India from a Nuclear Capable State to a Nuclear Weapon State
India’s evolution from a Nuclear Capable State to a Nuclear Weapon State is pretty cautious and slow compare to its rival Pakistan. Since independence India was committed to use atom for peaceful purposes. India was inclined to use nuclear energy for developmental purpose. The first PM of India, Pandit Jawaharlal Nehru acknowledged the importance of Nuclear energy for the socio-economic progress of India. The Indian scientists were convinced that the nuclear energy would accelerate the development. Since its independence India embarked on civilian nuclear research at a small level with the help of US and Canada.
India acquired nuclear reactors, heavy water and enriched uranium from these countries. Several experts argue that although India was capable for developing nuclear weapons in the 1950s, India did not move to a weapons programme. India maintained this throughout
the cold war period.
However in 1970s a variety of internal and external pressure forced India to change its nuclear posture. The Indian war china in 1962 and the Chinese nuclear explosion in 1964 compelled India to rethink over its nuclear policy. The then PM of India Mrs. Indira
Gandhi made it clear that her government’s nuclear policy would be formulated on the basis of threat perceptions to Indian security.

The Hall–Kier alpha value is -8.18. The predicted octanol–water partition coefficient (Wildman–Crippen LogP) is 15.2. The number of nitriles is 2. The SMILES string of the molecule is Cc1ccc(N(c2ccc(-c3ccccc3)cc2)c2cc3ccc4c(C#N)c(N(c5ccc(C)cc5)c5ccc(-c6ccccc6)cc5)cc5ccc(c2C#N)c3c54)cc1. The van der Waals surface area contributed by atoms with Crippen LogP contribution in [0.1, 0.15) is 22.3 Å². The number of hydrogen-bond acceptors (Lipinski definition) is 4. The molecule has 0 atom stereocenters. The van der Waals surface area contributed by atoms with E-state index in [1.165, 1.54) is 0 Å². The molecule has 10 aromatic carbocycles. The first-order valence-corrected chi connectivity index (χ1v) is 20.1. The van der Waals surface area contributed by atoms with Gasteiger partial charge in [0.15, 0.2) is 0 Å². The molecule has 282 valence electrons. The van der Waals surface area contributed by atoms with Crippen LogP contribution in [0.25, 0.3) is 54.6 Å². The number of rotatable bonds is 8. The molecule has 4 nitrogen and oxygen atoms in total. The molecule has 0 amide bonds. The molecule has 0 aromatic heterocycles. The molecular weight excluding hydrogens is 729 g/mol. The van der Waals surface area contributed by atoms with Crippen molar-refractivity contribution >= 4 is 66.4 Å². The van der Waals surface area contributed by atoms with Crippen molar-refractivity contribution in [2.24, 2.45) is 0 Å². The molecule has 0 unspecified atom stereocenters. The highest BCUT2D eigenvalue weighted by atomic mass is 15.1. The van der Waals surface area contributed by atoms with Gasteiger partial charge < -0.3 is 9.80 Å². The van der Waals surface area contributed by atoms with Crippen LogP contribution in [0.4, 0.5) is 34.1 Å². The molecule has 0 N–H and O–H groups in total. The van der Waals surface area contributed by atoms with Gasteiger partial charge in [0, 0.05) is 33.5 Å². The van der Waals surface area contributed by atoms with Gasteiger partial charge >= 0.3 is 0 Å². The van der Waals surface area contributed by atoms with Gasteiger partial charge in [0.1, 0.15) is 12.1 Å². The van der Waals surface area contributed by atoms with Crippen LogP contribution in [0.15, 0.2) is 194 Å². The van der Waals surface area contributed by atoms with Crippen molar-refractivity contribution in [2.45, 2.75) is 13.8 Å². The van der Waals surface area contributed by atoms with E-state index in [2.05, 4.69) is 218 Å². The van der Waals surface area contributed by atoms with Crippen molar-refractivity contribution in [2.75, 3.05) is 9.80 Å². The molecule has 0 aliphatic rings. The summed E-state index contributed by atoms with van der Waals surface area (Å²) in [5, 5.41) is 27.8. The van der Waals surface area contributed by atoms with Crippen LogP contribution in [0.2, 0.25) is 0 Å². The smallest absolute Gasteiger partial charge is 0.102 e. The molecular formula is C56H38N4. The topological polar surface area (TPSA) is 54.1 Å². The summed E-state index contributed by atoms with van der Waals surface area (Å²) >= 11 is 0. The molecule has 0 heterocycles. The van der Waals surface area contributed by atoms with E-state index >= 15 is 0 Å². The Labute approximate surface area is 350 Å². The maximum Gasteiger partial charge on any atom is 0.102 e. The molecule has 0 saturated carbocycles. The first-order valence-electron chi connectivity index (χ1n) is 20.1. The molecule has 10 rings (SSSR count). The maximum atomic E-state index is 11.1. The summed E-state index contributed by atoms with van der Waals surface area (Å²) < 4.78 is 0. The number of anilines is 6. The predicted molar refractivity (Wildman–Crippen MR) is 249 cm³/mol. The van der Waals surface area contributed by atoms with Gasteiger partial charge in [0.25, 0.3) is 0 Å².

Considering the volatile security environment in the south Asian subcontinent in the 1970, India decided to go for nuclear test. In 1974 India conducted the first nuclear test and demonstrated to the world that India is capable of building a nuclear bomb .It is pertinent
to note that despite having capability to construct a nuclear bomb, India did not follow that path of weaponisation. India took twenty four years after its first nuclear test to declare itself as nuclear weapons states and construct nuclear bombs.
In the post cold war era, the steady increase in the Pakistan’s nuclear capability, enhanced Chinese nuclear threat, and Pakistan china nuclear nexus forced India to change its traditional stand of keeping nuclear option open. In May 1998 India detonated five underground nuclear tests and put an end the era of four decade long ambiguity and uncertainty in respect of Indian nuclear policy. India’s decision of 1998 to conduct further nuclear tests and construct nuclear bomb was the beginning of new era in the nuclear field.